After a career spanning 40 years, with highlights that include helping to save numerous animal species from extinction, Bristol Zoological Society’s chief executive is retiring.
Dr Bryan Carroll has been chief executive of Bristol Zoological Society for the past eight years. He arrived at Bristol Zoo in 1995 as operations manager and later became deputy director.
Prior to that, he worked at Jersey Zoo for 18 years, during which time he completed his doctorate on the South American Goeldi’s monkey.
At Bristol Zoo he has overseen the opening of many new exhibits, such as Seal & Penguin Coasts, Twilight World, Bug World, Gorilla Island and the recent opening of the Zoo’s dedicated Conservation Education Centre.
He has also developed the Zoological Society’s conservation, scientific and educational work as well as being the driving force behind the opening of Wild Place Project (which is also owned and operated by the Bristol Zoological Society) which opened in 2013 and last year attracted more than 200,000 visitors.
But Bryan’s curiosity for the natural world began as a youngster, playing in rock pools and catching small fish and shrimps while on holiday. “I was always fascinated by wildlife and I suppose I’ve simply never lost that interest,” he explains.
At school, Dr Carroll focused on scientific subjects before studying zoology at Liverpool University. “I studied everything from corals to gorillas and loved it,” he recalls. After university, he got a job at Jersey Zoo as a stopgap while he decided on his future career.
“At the end of the first week I realised how much I had enjoyed it, it was a real ‘wow’ moment,” said Bryan.
That ‘stopgap’ job turned into a 42-year career full of highlights and lifelong memories. High on his list of achievements was the vital research he carried out on rare fruit bats in the wild, which undoubtedly helped prevent these majestic creatures from becoming extinct.
“In 1980 I travelled to the Mauritius to study critically endangered Rodrigues fruit bats which had suffered from the impact of a recent major cyclone,” he explains. “There were thought to be just 70 left alive. Fortunately, thanks to the continued conservation of the species, their numbers are now much healthier, but they still remain extremely rare and under threat.”
Following this Bryan travelled to the Comoros Islands in search of Livingstone’s fruit bats which were feared to have possibly become extinct. It was then that Bryan made a discovery that has stayed with him since, and would change the future of this species. “After two weeks of looking for these beautiful giant bats, I found a roost of around 100 of them high up in the mountains – the only known population in existence, it was hugely significant,” he remembers.
The discovery led to a worldwide conservation action plan to help save the species, led by Dr Carroll, and resulted in him setting up the world’s first captive group of Livingstone’s fruit bats back at Jersey Zoo, which bred well and thrived in the zoo environment.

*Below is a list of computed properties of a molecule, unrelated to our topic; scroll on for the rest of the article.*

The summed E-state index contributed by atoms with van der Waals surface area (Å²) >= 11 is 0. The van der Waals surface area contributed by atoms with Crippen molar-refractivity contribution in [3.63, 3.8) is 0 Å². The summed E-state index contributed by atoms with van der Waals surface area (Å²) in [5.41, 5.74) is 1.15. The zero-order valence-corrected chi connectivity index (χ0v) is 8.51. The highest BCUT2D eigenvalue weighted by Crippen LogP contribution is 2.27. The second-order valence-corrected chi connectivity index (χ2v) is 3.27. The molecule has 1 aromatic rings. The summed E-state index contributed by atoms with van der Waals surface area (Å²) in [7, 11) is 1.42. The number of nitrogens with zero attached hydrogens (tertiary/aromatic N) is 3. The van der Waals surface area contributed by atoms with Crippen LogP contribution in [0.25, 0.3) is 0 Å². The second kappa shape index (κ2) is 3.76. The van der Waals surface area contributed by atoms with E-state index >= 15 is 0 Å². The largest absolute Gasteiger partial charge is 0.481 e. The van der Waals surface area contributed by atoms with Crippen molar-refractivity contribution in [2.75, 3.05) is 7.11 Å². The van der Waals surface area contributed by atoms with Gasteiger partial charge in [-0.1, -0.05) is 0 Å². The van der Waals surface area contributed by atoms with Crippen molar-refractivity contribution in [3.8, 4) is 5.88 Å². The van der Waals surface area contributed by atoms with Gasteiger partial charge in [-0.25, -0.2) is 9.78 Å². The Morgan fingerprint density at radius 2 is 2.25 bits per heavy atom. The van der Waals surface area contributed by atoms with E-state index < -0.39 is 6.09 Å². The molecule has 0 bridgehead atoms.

Today Jersey Zoo and Bristol Zoo remain the only UK Zoos that keep breeding groups of Livingstone’s fruit bats. The species remains critically endangered but there are now thought to be over 1,000 of the bats on the Comores, a vast improvement on the population figure of the 1980s.
“I am hugely proud to have contributed to saving the species and preventing their total extinction,” he said, “There remains a lot to be done and the continued conservation work being done by the zoo community, particularly at Bristol and Jersey Zoos, is essential to continue protecting this magnificent species for the future.”
Bryan also developed the first set of captive breeding guidelines in Europe for small new world monkeys, the marmosets, tamarins and Goeldi’s monkeys. This set husbandry standards for the care of these animals in zoos, established projects to protect them in the wild, and created a robust information-sharing network across zoos in Europe. It led to many of these species thriving and bolstered the numbers of these endangered animals.
“Many of these co-ordinated breeding efforts began in the 1980s,” explained Bryan. “It was a time when the focus of good zoos was shifting from simply being animal attractions to being at the forefront of the conservation and research effort for many at-risk animal species and habitats.”
He added: “Jersey Zoo and Bristol Zoo very much led the way in that regard and I have been very fortunate throughout my career to have worked at two truly great institutions. It has certainly been a rewarding career and I’ve had the pleasure of working alongside many extremely talented and passionate people over the years.
“Bristol Zoological Society is regarded as one of the leading zoos in the world and it is not without good reason. And now, to see the success of Wild Place Project and the conservation projects that link to the exhibits we have there – such as giraffe and lemurs - is hugely satisfying.”
Last month Dr Carroll received two coveted awards from the European Zoo community. The first - the Zoological Society of London Outstanding Contributions to the Zoo Community award - celebrates excellence and achievement in zoo and aquarium activity, including conservation, education and scientific research.
The award was given to Dr Carroll in recognition of his numerous achievements and the work he has done for the benefit of zoos and the wider zoo community.
His second award was an Outstanding Achievement Award from the British and Irish Association of Zoos and Aquariums (BIAZA).
Dr Carroll was presented with the award by the executive director of Paignton Zoo, Simon Tonge.
Mr Tonge said: “Under Bryan’s leadership the Bristol Zoological Society has gone on to become one of the most important in the world for its primate conservation work. His great professional judgment, calmness and sense of humour have made him a wonderful colleague over the years and he will be much missed by his peers.”